Deontology / Edition 1

Deontology / Edition 1

by Stephen Darwell
     
 

Deontology is a major approach to normative ethical theory that holds that whether an agent’s action is right or wrong depends not just on consequences, but also on other ‘agent-relative’ features of an individual’s situation – their relations to others, to past actions, and so on.

One classical source for this view is

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Overview

Deontology is a major approach to normative ethical theory that holds that whether an agent’s action is right or wrong depends not just on consequences, but also on other ‘agent-relative’ features of an individual’s situation – their relations to others, to past actions, and so on.

One classical source for this view is Kant’s idea that every person has an inestimable worth, or dignity, that cannot be traded off against other values. But the idea is also prominent in ‘intuitionist’ deontologists, who hold that many different moral considerations and principles exist, and that these cannot be reduced to any fundamental principle or value.

Deontology collects, for the first time, both the major classical sources and the central contemporary expressions of this important position. In addition to Kant, classical selections from Richard Price and W. D. Ross are included. Contemporary writers represented here include Robert Nozick, Thomas Nagel, Stephen Darwall, Judith Jarvis Thomson, Frances Myrna Kamm, Warren S. Quinn, and Christine M. Korsgaard. Edited and introduced by Stephen Darwall, these readings are essential for anyone interested in normative theory.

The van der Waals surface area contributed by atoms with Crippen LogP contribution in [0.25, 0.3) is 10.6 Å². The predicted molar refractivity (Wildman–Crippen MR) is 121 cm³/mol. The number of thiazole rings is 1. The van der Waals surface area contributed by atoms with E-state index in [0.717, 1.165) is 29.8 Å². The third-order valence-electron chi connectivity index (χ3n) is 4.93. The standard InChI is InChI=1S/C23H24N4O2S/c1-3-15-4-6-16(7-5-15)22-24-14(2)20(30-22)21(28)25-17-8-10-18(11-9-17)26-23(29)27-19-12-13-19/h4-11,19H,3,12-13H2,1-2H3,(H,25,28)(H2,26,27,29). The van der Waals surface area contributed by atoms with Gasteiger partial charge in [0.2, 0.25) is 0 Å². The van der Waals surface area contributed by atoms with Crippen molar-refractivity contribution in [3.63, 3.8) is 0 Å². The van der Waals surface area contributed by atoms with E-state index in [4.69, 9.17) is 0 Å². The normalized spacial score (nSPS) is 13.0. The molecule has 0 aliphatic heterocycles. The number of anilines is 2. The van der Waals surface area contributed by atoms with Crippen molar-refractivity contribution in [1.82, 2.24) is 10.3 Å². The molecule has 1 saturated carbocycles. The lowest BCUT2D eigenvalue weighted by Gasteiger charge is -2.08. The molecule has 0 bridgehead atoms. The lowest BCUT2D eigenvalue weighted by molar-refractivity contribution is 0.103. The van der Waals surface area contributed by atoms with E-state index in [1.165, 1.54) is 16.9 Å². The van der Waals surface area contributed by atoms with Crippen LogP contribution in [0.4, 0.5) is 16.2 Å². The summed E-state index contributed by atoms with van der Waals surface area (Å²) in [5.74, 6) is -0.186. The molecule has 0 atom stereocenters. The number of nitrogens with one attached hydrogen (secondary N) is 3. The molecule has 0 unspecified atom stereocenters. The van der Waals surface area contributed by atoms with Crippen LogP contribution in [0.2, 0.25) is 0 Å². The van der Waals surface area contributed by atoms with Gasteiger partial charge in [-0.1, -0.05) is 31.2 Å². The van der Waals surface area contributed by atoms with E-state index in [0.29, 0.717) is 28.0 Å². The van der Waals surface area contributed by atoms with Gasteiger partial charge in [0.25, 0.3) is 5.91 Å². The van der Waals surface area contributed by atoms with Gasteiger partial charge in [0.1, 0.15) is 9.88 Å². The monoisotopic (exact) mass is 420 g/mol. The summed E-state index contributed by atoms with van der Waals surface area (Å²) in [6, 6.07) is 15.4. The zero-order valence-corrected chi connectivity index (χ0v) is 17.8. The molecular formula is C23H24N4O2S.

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Product Details

ISBN-13:
9780631231127
Publisher:
Wiley
Publication date:
11/18/2002
Series:
Wiley Blackwell Readings in Philosophy Series
Edition description:
New Edition
Pages:
252
Product dimensions:
6.06(w) x 9.02(h) x 0.80(d)

Table of Contents

Introduction.

Part I: Classical Sources:.

1. From Groundwork of the Metaphysics of Morals: Immanuel Kant.

2. From The Metaphysics of Morals: Immanuel Kant.

3. 'On a Supposed Right to Lie from Philanthropy': Immanuel Kant.

4. From A Review of the Principal Questions in Morals: Richard Price.

5. From The Right and the Good: W. D. Ross.

Part II: Contemporary Expressions:.

6. 'Moral Constraints and Moral Goals': Robert Nozick.

7. 'Agent-Relativity and Deontology': Thomas Nagel.

8. 'Agent-Centred Restrictions From the Inside Out': Stephen Darwall.

9. 'The Trolley Problem': Judith Thomson.

10. 'Harming Some to Save Others': Frances Kamm.

11. 'Actions, Intentions, and Consequences: The Doctrine of Double Effect': Warren Quinn.

12. 'The Right to Lie: Kant on Dealing with Evil': Christine Korsgaard.

Index.

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